Charting a digital strategy roadmap was on the syllabus when Dean Hanlon of Razorfish came to campus Feb. 6. The senior manager, strategy, helps his clients at Razorfish, the digital agency named No. 9 on Advertising Age’s A-List, address challenging issues affecting their business models, marketing and digital presence.
He participated in the MBA course “Digital Marketing Strategy: Search, Social, Mobile, and Beyond” designed and taught by UNC Kenan-Flagler marketing professor Valarie Zeithaml. In a later conversation with the school staff, he shared simple, easy-to-implement tips that businesses of all sizes can use to navigate the constantly changing world of social media.
Ask the right questions. Consider how new technologies will contribute to the business objectives, he said. A redesigned website or Twitter account might not be the best use of resources. “Chasing every new technology that comes along is dangerous because you get spread thin really quickly,” said Hanlon. Focus on what works for the business model rather than the hottest trends. And before adopting the latest social media craze, answer two questions: Does it reach the key audience I’m targeting? If so, how are they using it? Surveys, usability tests and consultants can help find the answers. Learn what key audiences’ expectations and behaviors are, and then decide which technologies will optimize the firm’s online presence and get the highest ROI.
Content makes your social media presence sustainable. “One of the biggest challenges in social media is generating the amount of content you need to keep those channels interesting,” said Hanlon. “But often our clients have more content than they expect.” If a company sends an email blast or a monthly newsletter, it can repurpose content through complementary digital channels. Using it in tweets and Facebook posts throughout the month can help the content receive more attention, he said. “You’re not necessarily spoiling it if you send some of it out early on social media. Then the email itself becomes more of a summary of what you’re sharing during the week or month.” Many firms might not have enough to create unique updates for all of the social media platforms that are relevant to their target audiences. One solution, said Hanlon, is to use one of the apps that link social media networks and manage updates simultaneously, such as Buffer and HootSuite.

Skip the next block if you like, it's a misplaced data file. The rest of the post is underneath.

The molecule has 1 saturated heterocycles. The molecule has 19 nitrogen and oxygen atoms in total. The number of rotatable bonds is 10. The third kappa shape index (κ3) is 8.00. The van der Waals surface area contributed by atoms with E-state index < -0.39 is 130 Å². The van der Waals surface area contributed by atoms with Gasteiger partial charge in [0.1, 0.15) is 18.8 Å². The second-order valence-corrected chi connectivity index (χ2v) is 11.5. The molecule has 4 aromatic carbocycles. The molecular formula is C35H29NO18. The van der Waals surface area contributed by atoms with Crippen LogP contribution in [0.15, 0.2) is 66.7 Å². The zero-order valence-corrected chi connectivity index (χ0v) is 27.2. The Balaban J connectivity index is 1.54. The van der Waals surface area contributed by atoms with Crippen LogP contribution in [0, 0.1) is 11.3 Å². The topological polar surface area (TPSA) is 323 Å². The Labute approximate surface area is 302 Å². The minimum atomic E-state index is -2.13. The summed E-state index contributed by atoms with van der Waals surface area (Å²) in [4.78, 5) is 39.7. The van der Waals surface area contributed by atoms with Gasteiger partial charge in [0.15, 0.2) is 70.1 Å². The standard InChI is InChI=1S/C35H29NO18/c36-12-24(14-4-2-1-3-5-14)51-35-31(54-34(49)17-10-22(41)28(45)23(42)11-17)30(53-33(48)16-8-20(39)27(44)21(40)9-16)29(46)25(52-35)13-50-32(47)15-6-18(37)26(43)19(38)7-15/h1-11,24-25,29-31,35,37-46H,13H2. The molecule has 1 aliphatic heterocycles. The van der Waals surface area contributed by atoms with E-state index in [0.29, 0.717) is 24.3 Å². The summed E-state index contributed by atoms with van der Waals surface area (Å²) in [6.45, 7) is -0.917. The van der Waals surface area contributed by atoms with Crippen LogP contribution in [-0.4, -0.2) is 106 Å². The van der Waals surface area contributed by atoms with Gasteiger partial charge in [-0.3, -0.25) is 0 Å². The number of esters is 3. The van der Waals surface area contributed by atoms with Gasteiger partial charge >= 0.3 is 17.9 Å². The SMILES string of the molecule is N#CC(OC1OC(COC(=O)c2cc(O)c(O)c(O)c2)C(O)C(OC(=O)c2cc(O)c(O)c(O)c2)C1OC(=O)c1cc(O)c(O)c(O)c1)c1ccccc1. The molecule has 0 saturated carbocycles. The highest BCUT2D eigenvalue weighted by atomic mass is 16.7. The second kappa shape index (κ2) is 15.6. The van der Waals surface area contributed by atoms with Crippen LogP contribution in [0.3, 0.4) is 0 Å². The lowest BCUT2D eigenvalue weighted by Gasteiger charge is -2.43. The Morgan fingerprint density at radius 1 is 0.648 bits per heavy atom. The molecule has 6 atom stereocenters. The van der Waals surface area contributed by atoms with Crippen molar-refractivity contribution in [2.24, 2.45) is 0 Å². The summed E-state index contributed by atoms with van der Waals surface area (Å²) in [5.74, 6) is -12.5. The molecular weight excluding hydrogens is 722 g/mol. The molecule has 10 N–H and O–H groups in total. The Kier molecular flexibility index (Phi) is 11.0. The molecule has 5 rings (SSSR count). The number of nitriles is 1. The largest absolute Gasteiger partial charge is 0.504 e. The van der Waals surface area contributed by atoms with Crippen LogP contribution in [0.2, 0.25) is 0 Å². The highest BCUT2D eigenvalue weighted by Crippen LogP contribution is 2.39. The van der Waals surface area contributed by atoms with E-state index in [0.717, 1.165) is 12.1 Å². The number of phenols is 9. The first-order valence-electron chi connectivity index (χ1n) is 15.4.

Divide and conquer. A simple distribution of labor is an easy way to deal with the constant pressure to feed the social media beasts. For example, have a different employee each week take on the responsibility of finding one or two interesting, industry-related articles per day to share online, Hanlon said.
Don’t forget to talk back. While creating content is crucial, don’t forget about the importance of interacting. Organizations need to be present and responsive, answering questions and replying to comments within 24 hours. “Ultimately it’s when people respond to you that the magic happens,” said Hanlon. “Conversations help spread your Twitter handle and message beyond your own core group of followers.” And establish a company voice or personality for the networks, said Hanlon. This can be accomplished by putting one employee who understands the social media rules of engagement – who to respond to and how to create authentic conversations – in charge of responding.
Measurement is more than counting likes and followers. Hanlon acknowledged that measurement is a challenge and that the tools frequently change. Various social measurement companies can help clients understand what people are saying about their brands on social media, blogs and community sites. While tracking the basics, such as Twitter mentions or site traffic, is critical, recognize that there are multiple levels of metrics and performance benefits, he said. At the highest level, companies need to evaluate how social media platforms help them reach the main goals of the organization, such as raising brand awareness and increasing prestige.